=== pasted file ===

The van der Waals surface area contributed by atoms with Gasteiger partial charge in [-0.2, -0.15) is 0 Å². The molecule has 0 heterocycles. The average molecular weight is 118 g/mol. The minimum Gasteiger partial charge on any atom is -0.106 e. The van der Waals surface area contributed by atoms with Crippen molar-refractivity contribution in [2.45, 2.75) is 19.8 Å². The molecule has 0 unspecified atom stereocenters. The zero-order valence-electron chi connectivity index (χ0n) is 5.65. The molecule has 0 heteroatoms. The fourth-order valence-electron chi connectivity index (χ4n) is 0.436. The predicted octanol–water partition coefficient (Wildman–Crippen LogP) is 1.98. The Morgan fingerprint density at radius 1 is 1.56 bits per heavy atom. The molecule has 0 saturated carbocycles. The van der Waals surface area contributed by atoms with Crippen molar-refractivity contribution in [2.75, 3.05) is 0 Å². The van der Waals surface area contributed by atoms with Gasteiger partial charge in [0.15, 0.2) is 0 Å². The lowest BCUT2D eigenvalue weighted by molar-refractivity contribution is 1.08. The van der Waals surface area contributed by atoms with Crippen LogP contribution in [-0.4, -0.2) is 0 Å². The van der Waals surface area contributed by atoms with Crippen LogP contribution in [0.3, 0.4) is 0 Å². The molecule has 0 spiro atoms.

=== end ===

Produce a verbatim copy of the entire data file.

The van der Waals surface area contributed by atoms with Gasteiger partial charge in [-0.2, -0.15) is 0 Å². The molecule has 0 heterocycles. The average molecular weight is 118 g/mol. The minimum Gasteiger partial charge on any atom is -0.106 e. The van der Waals surface area contributed by atoms with Crippen molar-refractivity contribution in [2.45, 2.75) is 19.8 Å². The molecule has 0 unspecified atom stereocenters. The zero-order valence-electron chi connectivity index (χ0n) is 5.65. The molecule has 0 heteroatoms. The fourth-order valence-electron chi connectivity index (χ4n) is 0.436. The predicted octanol–water partition coefficient (Wildman–Crippen LogP) is 1.98. The Morgan fingerprint density at radius 1 is 1.56 bits per heavy atom. The molecule has 0 saturated carbocycles. The van der Waals surface area contributed by atoms with Crippen molar-refractivity contribution in [2.75, 3.05) is 0 Å². The van der Waals surface area contributed by atoms with Gasteiger partial charge in [0.15, 0.2) is 0 Å². The lowest BCUT2D eigenvalue weighted by molar-refractivity contribution is 1.08. The van der Waals surface area contributed by atoms with Crippen LogP contribution in [-0.4, -0.2) is 0 Å². The van der Waals surface area contributed by atoms with Crippen LogP contribution in [0.3, 0.4) is 0 Å². The molecule has 0 spiro atoms.